Kimberly Shellman, of Newtown, Conn., purchased a home with her now-fiancé, Dennis O’Connor, three years prior to their engagement. “It made me feel as though we were more committed to each other. Buying a house together is a huge investment, and for me, it validated our relationship and commitment to each other,” explains Shellman, who purchased her home in 2009.
“We really enjoy taking care of a place and the sense of pride that comes with ownership,” says O’Connor.
“When a couple buys their first home, it’s one of the most exciting new experiences they ever will share together,” Ludwig states. “They not only learn about each other’s wishes and dreams during this process, but they also learn how to be practical with each other and compromise. Buying a home has more of an impact on a couple’s relationship than any other purchase they will ever make. It bonds two people together and makes them a family.”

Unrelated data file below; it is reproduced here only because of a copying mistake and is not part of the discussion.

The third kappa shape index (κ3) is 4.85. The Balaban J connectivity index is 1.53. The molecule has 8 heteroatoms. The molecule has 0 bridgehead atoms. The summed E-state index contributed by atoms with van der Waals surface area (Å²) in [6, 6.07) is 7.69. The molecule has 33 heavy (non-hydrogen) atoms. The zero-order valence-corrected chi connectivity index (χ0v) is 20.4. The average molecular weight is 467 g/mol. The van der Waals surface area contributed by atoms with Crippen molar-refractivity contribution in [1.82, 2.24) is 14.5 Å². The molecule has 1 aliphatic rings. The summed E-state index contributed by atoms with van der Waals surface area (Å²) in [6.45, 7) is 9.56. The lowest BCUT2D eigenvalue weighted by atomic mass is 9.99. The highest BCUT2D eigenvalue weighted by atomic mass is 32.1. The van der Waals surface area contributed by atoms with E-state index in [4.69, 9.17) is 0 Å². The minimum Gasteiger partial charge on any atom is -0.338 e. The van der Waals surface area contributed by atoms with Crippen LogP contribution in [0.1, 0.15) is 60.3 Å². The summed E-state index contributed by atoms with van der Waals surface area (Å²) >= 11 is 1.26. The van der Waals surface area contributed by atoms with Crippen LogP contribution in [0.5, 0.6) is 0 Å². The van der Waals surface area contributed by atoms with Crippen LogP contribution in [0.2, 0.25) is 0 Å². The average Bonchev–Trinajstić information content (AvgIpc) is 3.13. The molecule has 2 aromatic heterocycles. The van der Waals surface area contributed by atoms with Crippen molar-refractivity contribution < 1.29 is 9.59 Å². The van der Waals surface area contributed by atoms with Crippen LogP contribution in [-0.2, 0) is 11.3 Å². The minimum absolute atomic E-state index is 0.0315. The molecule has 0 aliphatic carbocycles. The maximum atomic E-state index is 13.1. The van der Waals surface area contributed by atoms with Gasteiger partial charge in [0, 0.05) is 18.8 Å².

Of course, commitment is not the only reason millennials have been making homeownership the new “it” thing. Rates are on the rise, and many committed couples are advancing on the still-low rates now, regardless of whether or not they plan to play wedding bells in the future.
“From what I am seeing, many couples are moving toward getting married, but with the way the real estate market is going, they don’t want to be left out of purchasing a home,” says Khai Tran of Coldwell Banker Pacific Properties.
“Another thing I have heard from clients is that sometimes they might go way overboard on the wedding expenses, and by getting their home first, they already have eliminated that worry and cost,” continues Tran.